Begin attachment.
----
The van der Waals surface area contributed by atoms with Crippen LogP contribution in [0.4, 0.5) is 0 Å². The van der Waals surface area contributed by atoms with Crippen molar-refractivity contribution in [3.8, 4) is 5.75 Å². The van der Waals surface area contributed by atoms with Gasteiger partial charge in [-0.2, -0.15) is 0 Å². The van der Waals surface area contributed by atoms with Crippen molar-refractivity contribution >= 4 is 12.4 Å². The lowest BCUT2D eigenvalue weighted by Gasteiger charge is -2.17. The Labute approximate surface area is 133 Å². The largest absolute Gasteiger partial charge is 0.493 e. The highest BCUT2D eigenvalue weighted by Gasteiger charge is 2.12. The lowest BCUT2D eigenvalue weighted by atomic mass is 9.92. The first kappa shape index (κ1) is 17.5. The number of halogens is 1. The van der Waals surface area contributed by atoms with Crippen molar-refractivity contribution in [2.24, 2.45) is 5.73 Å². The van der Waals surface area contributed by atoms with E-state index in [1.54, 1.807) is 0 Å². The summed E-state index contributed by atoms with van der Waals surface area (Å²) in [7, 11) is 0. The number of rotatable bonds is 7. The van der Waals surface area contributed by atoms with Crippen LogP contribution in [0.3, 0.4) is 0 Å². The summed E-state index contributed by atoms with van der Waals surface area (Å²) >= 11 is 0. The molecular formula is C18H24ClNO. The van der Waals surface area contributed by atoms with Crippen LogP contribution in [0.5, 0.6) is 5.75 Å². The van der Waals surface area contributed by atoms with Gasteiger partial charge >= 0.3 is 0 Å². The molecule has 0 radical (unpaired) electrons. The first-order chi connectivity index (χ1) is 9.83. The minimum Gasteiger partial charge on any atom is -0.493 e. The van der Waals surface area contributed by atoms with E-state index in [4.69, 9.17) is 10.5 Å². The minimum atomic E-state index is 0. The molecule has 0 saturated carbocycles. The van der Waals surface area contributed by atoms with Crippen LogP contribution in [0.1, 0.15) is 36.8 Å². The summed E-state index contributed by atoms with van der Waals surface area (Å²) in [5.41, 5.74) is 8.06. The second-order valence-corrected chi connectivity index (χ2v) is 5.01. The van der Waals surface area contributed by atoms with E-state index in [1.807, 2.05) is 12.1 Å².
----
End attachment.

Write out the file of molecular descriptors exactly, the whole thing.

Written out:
The van der Waals surface area contributed by atoms with Crippen LogP contribution in [0.4, 0.5) is 0 Å². The van der Waals surface area contributed by atoms with Crippen molar-refractivity contribution in [3.8, 4) is 5.75 Å². The van der Waals surface area contributed by atoms with Gasteiger partial charge in [-0.2, -0.15) is 0 Å². The van der Waals surface area contributed by atoms with Crippen molar-refractivity contribution >= 4 is 12.4 Å². The lowest BCUT2D eigenvalue weighted by Gasteiger charge is -2.17. The Labute approximate surface area is 133 Å². The largest absolute Gasteiger partial charge is 0.493 e. The highest BCUT2D eigenvalue weighted by Gasteiger charge is 2.12. The lowest BCUT2D eigenvalue weighted by atomic mass is 9.92. The first kappa shape index (κ1) is 17.5. The number of halogens is 1. The van der Waals surface area contributed by atoms with Crippen molar-refractivity contribution in [2.24, 2.45) is 5.73 Å². The van der Waals surface area contributed by atoms with E-state index in [1.54, 1.807) is 0 Å². The summed E-state index contributed by atoms with van der Waals surface area (Å²) in [7, 11) is 0. The number of rotatable bonds is 7. The van der Waals surface area contributed by atoms with Crippen LogP contribution in [0.3, 0.4) is 0 Å². The summed E-state index contributed by atoms with van der Waals surface area (Å²) >= 11 is 0. The molecular formula is C18H24ClNO. The van der Waals surface area contributed by atoms with Crippen LogP contribution in [0.5, 0.6) is 5.75 Å². The van der Waals surface area contributed by atoms with Gasteiger partial charge >= 0.3 is 0 Å². The molecule has 0 radical (unpaired) electrons. The first-order chi connectivity index (χ1) is 9.83. The minimum Gasteiger partial charge on any atom is -0.493 e. The van der Waals surface area contributed by atoms with E-state index in [4.69, 9.17) is 10.5 Å². The minimum atomic E-state index is 0. The molecule has 0 saturated carbocycles. The van der Waals surface area contributed by atoms with Crippen LogP contribution in [0.1, 0.15) is 36.8 Å². The summed E-state index contributed by atoms with van der Waals surface area (Å²) in [5.41, 5.74) is 8.06. The second-order valence-corrected chi connectivity index (χ2v) is 5.01. The van der Waals surface area contributed by atoms with E-state index in [1.807, 2.05) is 12.1 Å².